Former Deputy Attorney General Jamie Gorelick said that President Barack Obama should speak in front of members of the militia movement to calm down rhetoric in the midst of a resurgent anti-government movement.
Gorelick was speaking Friday as part of a panel discussion marking the 15th anniversary of the Oklahoma City bombing on Monday. On April 19, 1995, Timothy McVeigh blew up the Alfred P. Murrah Federal Building, killing 168 people. McVeigh, an anti-government extremist who was hoping to spark a revolt against the federal government, was convicted, sentenced to the death penalty and executed on June 11, 2001.
“It is harder to demonize someone who is real and right in front of you,” said Gorelick, now of WilmerHale. “Although it was a long time ago, our experience dealing with militia groups in the aftermath of Oklahoma City was pretty powerful.”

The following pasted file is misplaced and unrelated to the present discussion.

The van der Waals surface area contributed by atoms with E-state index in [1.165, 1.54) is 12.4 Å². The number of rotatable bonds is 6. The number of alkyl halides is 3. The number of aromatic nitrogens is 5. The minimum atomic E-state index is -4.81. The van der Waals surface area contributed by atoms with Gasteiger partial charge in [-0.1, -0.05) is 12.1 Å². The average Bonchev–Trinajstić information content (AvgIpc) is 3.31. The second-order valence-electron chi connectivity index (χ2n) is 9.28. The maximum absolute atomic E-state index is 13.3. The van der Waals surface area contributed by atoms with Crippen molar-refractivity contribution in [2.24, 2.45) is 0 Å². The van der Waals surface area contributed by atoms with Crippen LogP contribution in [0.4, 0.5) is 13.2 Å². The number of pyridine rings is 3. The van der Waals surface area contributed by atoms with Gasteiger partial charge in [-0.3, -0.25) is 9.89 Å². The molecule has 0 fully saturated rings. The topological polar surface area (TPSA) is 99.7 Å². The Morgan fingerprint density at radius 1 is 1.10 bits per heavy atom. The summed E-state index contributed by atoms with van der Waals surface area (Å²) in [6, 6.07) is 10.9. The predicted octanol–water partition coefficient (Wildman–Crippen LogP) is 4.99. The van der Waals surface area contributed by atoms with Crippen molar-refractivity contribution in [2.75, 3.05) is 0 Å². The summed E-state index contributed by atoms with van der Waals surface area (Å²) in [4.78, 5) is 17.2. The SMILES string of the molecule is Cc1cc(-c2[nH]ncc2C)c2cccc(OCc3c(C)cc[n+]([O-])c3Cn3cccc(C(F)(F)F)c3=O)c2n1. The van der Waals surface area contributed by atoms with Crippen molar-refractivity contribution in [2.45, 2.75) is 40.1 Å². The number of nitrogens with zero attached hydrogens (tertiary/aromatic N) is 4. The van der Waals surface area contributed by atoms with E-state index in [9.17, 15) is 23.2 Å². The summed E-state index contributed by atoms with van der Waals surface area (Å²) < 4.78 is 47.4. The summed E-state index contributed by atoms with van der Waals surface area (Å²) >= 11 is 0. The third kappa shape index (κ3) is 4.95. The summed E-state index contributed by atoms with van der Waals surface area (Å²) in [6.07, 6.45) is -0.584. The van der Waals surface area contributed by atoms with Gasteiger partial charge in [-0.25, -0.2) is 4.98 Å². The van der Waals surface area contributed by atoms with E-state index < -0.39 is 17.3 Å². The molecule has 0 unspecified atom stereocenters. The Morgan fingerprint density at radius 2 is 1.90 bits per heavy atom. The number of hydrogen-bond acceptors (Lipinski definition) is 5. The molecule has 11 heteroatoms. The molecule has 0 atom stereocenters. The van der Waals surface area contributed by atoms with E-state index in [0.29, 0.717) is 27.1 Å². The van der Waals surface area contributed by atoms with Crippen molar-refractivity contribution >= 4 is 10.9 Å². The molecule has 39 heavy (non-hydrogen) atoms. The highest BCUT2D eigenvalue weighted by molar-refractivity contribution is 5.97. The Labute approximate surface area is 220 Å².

According to Gorelick, after the bombing, the Justice Department asked the FBI to approach militia movements across the country and tell them they could speak out and hold exercises in the woods but that they couldn’t threaten violence against the government. President Bill Clinton also went to Michigan State and spoke to students and members of the militia movement and thanked those who had opposed the bombing.
Gorelick recommended that Obama try a similar approach.
“I see these things as waves, and I believe we’re having another wave right now, it feels that way to me, and I’m hoping there’s something short of a catharsis — which in the case of Oklahoma City and the abortion clinic bombings and others has been death — that will stop that pendulum swing,” said Gorelick.